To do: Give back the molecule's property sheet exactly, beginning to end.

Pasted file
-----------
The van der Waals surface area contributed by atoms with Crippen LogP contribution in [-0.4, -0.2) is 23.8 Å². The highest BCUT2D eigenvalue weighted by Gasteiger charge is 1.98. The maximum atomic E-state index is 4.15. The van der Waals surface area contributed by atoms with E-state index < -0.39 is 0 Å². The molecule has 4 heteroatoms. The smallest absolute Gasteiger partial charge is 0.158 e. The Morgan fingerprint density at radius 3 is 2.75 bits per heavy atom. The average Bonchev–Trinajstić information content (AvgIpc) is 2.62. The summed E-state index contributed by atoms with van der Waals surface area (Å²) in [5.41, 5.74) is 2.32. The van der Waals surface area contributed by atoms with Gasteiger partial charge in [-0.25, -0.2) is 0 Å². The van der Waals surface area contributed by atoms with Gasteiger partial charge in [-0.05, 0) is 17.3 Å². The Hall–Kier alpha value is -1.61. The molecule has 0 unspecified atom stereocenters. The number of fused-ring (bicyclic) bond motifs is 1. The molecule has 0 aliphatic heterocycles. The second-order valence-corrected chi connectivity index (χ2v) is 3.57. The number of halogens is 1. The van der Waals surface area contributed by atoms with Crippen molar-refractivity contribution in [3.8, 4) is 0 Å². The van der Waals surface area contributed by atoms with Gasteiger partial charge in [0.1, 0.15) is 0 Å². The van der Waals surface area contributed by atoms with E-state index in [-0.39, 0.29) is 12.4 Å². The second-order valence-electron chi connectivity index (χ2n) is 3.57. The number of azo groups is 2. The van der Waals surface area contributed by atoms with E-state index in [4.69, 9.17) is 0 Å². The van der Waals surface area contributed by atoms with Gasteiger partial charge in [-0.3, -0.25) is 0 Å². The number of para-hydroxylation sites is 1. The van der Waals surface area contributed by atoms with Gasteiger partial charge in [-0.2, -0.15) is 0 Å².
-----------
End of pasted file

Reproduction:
The van der Waals surface area contributed by atoms with Crippen LogP contribution in [-0.4, -0.2) is 23.8 Å². The highest BCUT2D eigenvalue weighted by Gasteiger charge is 1.98. The maximum atomic E-state index is 4.15. The van der Waals surface area contributed by atoms with E-state index < -0.39 is 0 Å². The molecule has 4 heteroatoms. The smallest absolute Gasteiger partial charge is 0.158 e. The Morgan fingerprint density at radius 3 is 2.75 bits per heavy atom. The average Bonchev–Trinajstić information content (AvgIpc) is 2.62. The summed E-state index contributed by atoms with van der Waals surface area (Å²) in [5.41, 5.74) is 2.32. The van der Waals surface area contributed by atoms with Gasteiger partial charge in [-0.25, -0.2) is 0 Å². The van der Waals surface area contributed by atoms with Gasteiger partial charge in [-0.05, 0) is 17.3 Å². The Hall–Kier alpha value is -1.61. The molecule has 0 unspecified atom stereocenters. The number of fused-ring (bicyclic) bond motifs is 1. The molecule has 0 aliphatic heterocycles. The second-order valence-corrected chi connectivity index (χ2v) is 3.57. The number of halogens is 1. The van der Waals surface area contributed by atoms with Crippen molar-refractivity contribution in [3.8, 4) is 0 Å². The van der Waals surface area contributed by atoms with Gasteiger partial charge in [0.1, 0.15) is 0 Å². The van der Waals surface area contributed by atoms with E-state index in [-0.39, 0.29) is 12.4 Å². The second-order valence-electron chi connectivity index (χ2n) is 3.57. The number of azo groups is 2. The van der Waals surface area contributed by atoms with E-state index in [4.69, 9.17) is 0 Å². The van der Waals surface area contributed by atoms with Gasteiger partial charge in [-0.3, -0.25) is 0 Å². The number of para-hydroxylation sites is 1. The van der Waals surface area contributed by atoms with Gasteiger partial charge in [-0.2, -0.15) is 0 Å².